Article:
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Had I told you at the beginning of the offseason that the White Sox would set a new franchise record for the largest free-agent contract in club history, you likely would have assumed that the massive disappointment of 2022 sparked some internal desire for a big change on the South Side.
But in making Andrew Benintendi the new No. 1 on the franchise’s all-time free-agent spending list, the White Sox did quite the opposite, reinforcing their belief that the core group that opened this supposed contention window in the first place is capable of pulling itself out of what many fans see as a tailspin.
Benintendi will reportedly receive $75 million over the course of his five-year deal, so the reports said Friday evening, when news broke that the fan base’s wait for some post-Mike Clevinger winter activity was finally over. That edges out the $73 million in Yasmani Grandal’s deal, signed before the 2020 season.
Grandal’s 2022 campaign, the worst year by far in an otherwise accomplished career, has been Exhibit A for plenty of White Sox fans in the case of free-agent deals gone very, very wrong. (The White Sox, for what it’s worth, have voiced nothing but a belief that he can return to the form shown during an injury-affected but mighty productive 2021 season.) That Benintendi’s deal lasts five years, one more than Grandal’s, is no sign, though, that the White Sox are merely betting on positive production lasting until 2025 and beyond, when the problems of 2022 will be ancient history.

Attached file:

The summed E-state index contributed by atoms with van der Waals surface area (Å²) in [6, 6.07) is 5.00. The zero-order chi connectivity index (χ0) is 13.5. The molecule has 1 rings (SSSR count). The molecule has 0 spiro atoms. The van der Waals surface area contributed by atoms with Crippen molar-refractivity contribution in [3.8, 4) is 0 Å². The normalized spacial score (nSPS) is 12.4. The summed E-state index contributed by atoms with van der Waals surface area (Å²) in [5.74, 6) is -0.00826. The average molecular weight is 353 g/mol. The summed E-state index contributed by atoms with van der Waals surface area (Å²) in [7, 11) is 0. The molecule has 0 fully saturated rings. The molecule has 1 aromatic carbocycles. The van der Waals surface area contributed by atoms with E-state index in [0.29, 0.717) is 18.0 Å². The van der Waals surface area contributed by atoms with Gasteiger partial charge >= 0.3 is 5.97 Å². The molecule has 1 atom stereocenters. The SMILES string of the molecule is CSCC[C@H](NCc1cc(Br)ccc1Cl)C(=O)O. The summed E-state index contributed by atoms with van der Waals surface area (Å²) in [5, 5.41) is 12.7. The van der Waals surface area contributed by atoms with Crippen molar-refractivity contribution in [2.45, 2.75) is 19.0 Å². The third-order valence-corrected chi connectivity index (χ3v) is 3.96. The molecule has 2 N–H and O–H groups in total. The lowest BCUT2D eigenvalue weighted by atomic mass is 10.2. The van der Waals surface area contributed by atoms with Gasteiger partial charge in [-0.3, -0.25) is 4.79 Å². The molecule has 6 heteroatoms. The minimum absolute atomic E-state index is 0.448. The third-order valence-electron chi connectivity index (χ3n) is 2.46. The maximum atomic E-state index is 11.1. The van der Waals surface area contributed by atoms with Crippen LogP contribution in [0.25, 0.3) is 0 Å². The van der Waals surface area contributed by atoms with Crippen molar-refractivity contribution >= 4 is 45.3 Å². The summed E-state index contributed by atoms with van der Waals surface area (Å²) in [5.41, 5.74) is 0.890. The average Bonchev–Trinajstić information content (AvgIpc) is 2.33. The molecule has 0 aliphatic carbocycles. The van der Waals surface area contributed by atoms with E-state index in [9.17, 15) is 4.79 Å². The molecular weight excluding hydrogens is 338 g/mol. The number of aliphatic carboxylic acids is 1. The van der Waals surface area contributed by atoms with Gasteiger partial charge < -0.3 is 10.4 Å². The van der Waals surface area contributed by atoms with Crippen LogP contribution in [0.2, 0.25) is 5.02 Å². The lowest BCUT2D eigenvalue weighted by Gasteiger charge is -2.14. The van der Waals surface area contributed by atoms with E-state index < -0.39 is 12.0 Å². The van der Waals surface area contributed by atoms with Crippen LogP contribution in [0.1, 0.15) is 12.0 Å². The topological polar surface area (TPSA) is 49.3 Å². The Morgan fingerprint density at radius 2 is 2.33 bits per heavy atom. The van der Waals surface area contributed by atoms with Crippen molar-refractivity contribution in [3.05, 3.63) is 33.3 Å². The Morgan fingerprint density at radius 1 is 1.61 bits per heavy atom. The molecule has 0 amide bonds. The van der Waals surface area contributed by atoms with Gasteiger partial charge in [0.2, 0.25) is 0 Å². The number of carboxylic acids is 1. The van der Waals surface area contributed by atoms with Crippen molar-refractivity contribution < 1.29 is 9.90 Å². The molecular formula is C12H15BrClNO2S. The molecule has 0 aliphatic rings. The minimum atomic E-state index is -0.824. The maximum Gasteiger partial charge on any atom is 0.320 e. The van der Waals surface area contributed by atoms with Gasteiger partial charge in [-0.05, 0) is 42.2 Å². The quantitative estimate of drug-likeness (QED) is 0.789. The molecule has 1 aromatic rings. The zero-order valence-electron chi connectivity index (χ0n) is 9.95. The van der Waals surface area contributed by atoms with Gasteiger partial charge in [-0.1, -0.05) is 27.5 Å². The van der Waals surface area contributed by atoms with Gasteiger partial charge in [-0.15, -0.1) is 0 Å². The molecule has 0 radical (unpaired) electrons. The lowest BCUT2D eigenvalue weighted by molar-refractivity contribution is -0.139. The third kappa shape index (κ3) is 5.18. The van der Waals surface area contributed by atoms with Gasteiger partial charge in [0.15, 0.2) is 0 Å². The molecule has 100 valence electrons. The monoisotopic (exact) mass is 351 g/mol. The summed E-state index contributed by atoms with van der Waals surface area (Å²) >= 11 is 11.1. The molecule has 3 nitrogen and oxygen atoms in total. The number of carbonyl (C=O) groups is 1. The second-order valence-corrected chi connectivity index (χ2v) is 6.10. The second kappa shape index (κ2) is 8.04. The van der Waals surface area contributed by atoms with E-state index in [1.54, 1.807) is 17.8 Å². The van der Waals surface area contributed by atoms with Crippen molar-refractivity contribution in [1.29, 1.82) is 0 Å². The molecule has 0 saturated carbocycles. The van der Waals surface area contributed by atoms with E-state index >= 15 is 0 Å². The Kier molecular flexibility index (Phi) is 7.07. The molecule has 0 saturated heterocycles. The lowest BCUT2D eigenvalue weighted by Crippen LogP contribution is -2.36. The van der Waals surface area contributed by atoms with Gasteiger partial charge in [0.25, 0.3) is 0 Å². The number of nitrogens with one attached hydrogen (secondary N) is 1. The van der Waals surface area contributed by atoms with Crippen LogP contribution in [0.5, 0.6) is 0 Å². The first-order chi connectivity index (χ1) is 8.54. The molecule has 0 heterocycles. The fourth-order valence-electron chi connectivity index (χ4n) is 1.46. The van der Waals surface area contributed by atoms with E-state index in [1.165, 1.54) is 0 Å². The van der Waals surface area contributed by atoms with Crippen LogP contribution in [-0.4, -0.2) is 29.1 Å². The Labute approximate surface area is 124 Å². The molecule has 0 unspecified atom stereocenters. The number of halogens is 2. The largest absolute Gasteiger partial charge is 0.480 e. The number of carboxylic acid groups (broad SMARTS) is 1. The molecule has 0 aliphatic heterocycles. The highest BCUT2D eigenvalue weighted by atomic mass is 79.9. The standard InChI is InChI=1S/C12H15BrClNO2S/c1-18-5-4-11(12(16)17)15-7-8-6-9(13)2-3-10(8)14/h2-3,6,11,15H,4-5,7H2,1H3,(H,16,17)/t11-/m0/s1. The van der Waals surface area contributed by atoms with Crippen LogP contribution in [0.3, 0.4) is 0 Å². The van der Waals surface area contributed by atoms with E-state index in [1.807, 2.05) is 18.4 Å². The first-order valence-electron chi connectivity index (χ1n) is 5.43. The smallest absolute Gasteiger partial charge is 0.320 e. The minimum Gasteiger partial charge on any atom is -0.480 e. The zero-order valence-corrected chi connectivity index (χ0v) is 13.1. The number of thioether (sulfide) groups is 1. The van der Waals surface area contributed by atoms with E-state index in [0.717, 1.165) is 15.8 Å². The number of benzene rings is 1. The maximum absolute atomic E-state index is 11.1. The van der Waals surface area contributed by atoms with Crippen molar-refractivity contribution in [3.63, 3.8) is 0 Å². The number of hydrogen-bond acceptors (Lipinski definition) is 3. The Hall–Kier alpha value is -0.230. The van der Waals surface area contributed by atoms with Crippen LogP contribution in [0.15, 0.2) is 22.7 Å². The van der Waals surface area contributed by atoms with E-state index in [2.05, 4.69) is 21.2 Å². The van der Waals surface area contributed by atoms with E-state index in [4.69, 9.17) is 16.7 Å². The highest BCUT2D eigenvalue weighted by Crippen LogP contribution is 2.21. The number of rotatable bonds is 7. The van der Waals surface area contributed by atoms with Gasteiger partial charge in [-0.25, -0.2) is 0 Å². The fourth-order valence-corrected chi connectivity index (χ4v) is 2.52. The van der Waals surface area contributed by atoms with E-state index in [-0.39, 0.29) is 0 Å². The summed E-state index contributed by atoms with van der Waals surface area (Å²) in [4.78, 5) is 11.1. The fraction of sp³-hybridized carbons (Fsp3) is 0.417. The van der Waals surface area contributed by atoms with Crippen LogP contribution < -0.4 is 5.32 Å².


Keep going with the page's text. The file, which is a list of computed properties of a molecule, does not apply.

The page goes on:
No, Benintendi is an addition for right now, a win-now move on par with the acquisitions of Grandal, Dallas Keuchel, Lance Lynn, Liam Hendriks and Craig Kimbrel. Some of those have obviously worked out far better than others. But all were applauded, in the wake of painful slogs of rebuilding years, for being signs of a team making a championship push. A .500 finish and a playoff-less October last year doesn’t mean the White Sox are up for a retooling, and vocal belief in bounce-back seasons for basically the entire roster, coupled with this high-priced move, show the White Sox expect to compete for the World Series in 2023 and how they expect to do it: on the backs of the same players who just failed last season.
There were those decrying the Benintendi signing in their own rapid reactions, spurred on by the size of the contract more than the quality of the player, perhaps. No one is assuming that Benintendi will be Aaron Judge after posting a .279/.351/.431 slash line over the course of his career. Hell, Judge came within 11 homers of matching Benintendi’s career long-ball total last year alone.
Benintendi, though, is a very good player and an obvious upgrade for a White Sox team that was previously starting absolutely nobody in left field. It’s a hole filled, and the lineup is improved because of it. Just because Benintendi doesn’t meet the team’s need for power-hitting doesn’t mean he brings nothing to the table. The team’s intention to get back to the top of the pile in home runs rests far more on the shoulders of Eloy Jiménez, Luis Robert, Andrew Vaughn and other guys who were already wearing White Sox jerseys.